Thursday, December 13, 2012

Farewell, O Snack Cake Friends

When I first heard the recent news about the impending liquidation of Hostess, I suspect my reaction was pretty much the same as a lot of people who came of age in the 1980s, which was "Wow, I haven't had a Zinger in, like, 20 years, but that's an awful shame". And then my next thought was "I know that they're full of carcinogens, lack any sort of nutritional value, and have an undefined shelf life, but what kind of parent would I be if my kids went through their entire childhood deprived of the opportunity to ever try a Twinkie?", so, of course, I had to rush off that very afternoon to my local neighborhood gas station to stock up on Hostess products before the mad crush of wistful 40-somethings cleaned out the remaining inventory. Luckily, I wasn't too late - actually, the Hostess rack was full and I was the only one there (perhaps I overestimated the attraction of these dessert sins against nature). Initially shocked at the number of offerings in the Hostess repertoire (I had completely forgotten about Snoballs, Honey Buns, the fruit pies, and a few others), I stuck with a few core items and brought home a package each of Twinkies, Ding Dongs (chocolate cakes filled with cream and shaped like hockey pucks), and chocolate cupcakes (one of my personal favorites).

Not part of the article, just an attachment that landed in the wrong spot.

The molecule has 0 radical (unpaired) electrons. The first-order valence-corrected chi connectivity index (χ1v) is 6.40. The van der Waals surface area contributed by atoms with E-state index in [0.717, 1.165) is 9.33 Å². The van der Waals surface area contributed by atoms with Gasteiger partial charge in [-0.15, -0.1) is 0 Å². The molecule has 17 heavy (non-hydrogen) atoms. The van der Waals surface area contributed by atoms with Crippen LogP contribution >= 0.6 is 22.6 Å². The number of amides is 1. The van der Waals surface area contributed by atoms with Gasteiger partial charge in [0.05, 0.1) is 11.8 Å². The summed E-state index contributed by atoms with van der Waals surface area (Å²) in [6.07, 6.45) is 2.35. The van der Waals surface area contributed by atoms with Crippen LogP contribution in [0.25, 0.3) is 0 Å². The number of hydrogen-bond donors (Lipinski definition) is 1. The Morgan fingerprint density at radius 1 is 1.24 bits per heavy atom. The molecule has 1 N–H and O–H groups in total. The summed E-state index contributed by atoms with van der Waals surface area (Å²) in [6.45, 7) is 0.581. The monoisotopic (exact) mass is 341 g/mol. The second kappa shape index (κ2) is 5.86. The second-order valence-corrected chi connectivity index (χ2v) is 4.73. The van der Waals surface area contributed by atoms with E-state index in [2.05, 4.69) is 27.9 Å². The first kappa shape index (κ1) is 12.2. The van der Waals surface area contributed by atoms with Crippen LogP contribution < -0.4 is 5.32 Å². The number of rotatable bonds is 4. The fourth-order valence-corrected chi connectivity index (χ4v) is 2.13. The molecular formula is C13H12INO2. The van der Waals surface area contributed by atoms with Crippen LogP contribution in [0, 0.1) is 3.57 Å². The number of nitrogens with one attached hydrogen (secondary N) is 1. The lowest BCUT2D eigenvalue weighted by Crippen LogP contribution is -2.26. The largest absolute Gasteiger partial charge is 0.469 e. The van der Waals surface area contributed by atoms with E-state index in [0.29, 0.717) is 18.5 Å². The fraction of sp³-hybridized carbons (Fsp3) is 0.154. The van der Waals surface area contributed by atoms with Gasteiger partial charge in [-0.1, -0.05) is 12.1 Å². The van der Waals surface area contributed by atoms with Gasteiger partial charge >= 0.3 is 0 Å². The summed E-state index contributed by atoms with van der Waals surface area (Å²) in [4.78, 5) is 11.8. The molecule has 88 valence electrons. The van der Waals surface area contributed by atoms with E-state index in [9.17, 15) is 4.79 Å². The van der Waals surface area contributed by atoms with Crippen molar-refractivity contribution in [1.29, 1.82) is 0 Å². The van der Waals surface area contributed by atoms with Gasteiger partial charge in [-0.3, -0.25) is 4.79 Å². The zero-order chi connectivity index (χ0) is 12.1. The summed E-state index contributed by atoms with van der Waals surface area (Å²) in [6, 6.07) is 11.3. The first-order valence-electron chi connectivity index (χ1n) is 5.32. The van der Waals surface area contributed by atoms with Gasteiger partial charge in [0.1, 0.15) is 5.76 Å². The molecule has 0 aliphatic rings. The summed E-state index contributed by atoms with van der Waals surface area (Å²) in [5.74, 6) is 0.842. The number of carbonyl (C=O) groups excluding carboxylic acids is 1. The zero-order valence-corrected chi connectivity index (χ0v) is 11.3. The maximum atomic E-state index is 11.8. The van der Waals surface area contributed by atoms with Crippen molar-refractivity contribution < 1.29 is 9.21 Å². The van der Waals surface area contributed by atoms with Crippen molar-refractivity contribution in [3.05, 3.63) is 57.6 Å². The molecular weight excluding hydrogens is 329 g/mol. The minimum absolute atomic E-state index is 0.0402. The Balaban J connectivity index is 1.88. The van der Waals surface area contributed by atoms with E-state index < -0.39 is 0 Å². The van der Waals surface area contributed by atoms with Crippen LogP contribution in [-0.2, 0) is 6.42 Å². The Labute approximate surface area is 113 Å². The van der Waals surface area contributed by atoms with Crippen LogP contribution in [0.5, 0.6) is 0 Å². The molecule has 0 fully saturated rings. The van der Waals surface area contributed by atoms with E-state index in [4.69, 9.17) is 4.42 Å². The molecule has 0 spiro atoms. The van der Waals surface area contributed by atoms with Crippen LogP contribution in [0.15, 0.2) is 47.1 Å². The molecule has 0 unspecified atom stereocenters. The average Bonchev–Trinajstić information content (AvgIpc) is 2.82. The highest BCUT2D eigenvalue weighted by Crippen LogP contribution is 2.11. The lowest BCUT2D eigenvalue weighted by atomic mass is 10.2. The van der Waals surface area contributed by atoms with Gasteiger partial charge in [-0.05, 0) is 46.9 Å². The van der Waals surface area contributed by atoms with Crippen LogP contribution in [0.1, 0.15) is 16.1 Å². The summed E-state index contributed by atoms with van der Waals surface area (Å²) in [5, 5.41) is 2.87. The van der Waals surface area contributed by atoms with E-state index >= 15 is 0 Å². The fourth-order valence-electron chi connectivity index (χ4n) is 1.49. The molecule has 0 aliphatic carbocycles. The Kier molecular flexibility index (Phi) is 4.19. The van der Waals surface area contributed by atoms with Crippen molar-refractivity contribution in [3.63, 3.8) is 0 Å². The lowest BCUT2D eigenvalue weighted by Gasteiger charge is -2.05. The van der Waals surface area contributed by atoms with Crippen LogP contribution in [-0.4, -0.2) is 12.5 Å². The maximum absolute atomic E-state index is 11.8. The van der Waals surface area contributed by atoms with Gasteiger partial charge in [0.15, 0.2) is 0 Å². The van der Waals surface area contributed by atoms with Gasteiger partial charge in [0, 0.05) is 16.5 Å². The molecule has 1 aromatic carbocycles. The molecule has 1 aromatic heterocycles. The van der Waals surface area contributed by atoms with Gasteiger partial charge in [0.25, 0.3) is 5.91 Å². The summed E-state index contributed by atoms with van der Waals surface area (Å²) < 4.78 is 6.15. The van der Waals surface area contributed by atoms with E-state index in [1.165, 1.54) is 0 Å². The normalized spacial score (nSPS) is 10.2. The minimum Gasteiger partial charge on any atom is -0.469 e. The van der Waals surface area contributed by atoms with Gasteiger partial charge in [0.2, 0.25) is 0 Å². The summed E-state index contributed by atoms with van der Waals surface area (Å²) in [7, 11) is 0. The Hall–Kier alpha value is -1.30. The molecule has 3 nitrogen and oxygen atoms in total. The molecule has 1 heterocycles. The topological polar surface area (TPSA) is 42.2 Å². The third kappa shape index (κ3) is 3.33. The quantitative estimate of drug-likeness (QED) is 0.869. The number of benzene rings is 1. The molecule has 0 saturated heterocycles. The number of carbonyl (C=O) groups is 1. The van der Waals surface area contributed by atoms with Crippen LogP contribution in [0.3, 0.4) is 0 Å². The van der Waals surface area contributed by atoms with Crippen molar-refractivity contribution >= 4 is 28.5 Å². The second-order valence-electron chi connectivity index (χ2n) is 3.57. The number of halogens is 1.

The progeny were initially skeptical. "What are those?" asked Hackknife Jr. "What do they taste like"? I tried to explain that they were treats that Mommy and Daddy occasionally sampled as kids, not mentioning that their consumption proved to be a gateway to a lifetime of obesity for many of our bretheren. "Well, what's in them"? "Lots of sugar and other stuff that's not particularly healthy", I said, conveniently omitting the dubious provenance of most of the additives. "How are they made"? "No one really knows, H.J. It's a closely guarded secret involving space-age technology and the miracle of modern chemistry. I don't believe there's any actual baking involved during any point of the process. If you think about it too much, you might go insane. Just try them", I said. Although the cupcakes and Ding Dongs were both a solid week past the stamped "Best by" date on them, not surprisingly, they were just as edible and tasty as I remembered, and both kids gobbled them right up. Hackknifette wasn't crazy about the Twinkie, but her brother seemed to enjoy it, as did his mom and I. A few days later, I heard that there'd been a shipment of more Twinkies released to the marketplace before production was to be halted; however, having scratched the 20-year Hostess itch and satisfied with my parenting acumen, I resisted the urge to go out and get more, deciding to let the taste memories drift off into the great synthetic sunset of nostalgia...

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